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Iraq vows to prove arms were destroyed

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Iraq promised Saturday to provide visiting chief U.N. arms inspector Richard Butler with evidence that it has complied with a U.N. weapons ban.

Neither Butler nor Deputy Prime Minister Tariq Aziz commented publicly after a first round of talks Saturday, but delegation officials suggested that progress had been made.Iraqi weapons officials said a team of U.N. arms monitors had unearthed enough parts from weapons to verify Iraq's claims that it destroyed and buried its biological and chemical missile warheads.

The pieces were gathered by a team of 27 experts under German Jean Jan at al-Nibai, 28 miles north of the capital Baghdad, said the officials, speaking on condition of anonymity.

The parts are sufficient to reconstruct 48 warheads Iraq unilaterally scrapped in 1991, they said.

U.N. officials in Baghdad confirmed that parts were recovered but said they required analysis.

Butler, who arrived in Baghdad on Thursday accompanied by 18 U.N. arms experts, met with Aziz later Saturday after lower-level technical talks. No details were released about their second session.

Butler and his team believe that Iraq is still concealing key information on its banned weapons programs.

Iraq insists it has destroyed all its weapons of mass destruction and says Butler's demands are politically motivated.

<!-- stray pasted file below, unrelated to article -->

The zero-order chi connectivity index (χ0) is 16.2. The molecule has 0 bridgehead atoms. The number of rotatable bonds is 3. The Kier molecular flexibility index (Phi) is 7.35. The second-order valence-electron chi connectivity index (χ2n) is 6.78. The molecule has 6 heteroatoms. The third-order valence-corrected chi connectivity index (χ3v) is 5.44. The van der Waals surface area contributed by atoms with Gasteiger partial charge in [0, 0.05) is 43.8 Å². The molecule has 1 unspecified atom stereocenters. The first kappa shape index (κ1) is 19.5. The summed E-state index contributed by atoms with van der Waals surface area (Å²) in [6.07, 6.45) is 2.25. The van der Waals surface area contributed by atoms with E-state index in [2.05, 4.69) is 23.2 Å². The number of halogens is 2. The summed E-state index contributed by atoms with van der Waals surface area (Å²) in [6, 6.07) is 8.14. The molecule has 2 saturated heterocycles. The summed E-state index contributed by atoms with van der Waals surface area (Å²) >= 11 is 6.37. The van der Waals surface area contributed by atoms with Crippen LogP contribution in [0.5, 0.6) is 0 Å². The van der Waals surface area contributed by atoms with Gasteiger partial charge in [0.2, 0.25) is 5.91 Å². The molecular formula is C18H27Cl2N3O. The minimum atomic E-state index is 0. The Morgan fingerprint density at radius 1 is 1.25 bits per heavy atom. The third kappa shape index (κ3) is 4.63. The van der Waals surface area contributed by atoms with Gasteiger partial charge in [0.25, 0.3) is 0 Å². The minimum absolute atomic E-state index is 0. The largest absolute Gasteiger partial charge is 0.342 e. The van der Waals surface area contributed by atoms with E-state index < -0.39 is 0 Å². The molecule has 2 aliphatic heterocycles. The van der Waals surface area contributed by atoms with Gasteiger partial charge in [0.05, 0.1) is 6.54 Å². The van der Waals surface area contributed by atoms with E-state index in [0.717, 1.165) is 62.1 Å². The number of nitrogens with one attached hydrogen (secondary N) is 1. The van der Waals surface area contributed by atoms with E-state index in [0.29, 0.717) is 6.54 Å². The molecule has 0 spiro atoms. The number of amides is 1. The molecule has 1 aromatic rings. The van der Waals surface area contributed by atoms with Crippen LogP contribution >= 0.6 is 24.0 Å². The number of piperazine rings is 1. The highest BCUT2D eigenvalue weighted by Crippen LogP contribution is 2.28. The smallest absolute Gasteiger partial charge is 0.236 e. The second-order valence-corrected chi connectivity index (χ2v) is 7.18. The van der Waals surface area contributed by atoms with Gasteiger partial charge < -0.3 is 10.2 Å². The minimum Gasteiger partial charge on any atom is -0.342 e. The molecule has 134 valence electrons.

"Circumstances have changed and the tide is running against Mr. Butler," said Al-Jumhouriya, an Iraqi government newspaper. "During the current meetings, Iraq will supply more evidence to prove that Butler's mission in Iraq has ended."

Earlier this year, the United States and Britain threatened air strikes if Iraq refused to open its presidential sites to U.N. inspections. U.N. Secretary-General Kofi Annan brokered a deal to open the palaces to inspections.

Butler has said that he came to Baghdad with a list of what Iraq must do to satisfy the arms inspectors.

The list specifies that Iraq must hand over information on long-range missiles, prove it has scrapped biological and chemical warheads, and fully account for its production of VX nerve gas.

The U.N. inspectors must certify that Iraq has eliminated its weapons of mass destruction before the Security Council will consider lifting the sweeping economic sanctions imposed after Iraq's 1990 invasion of Kuwait.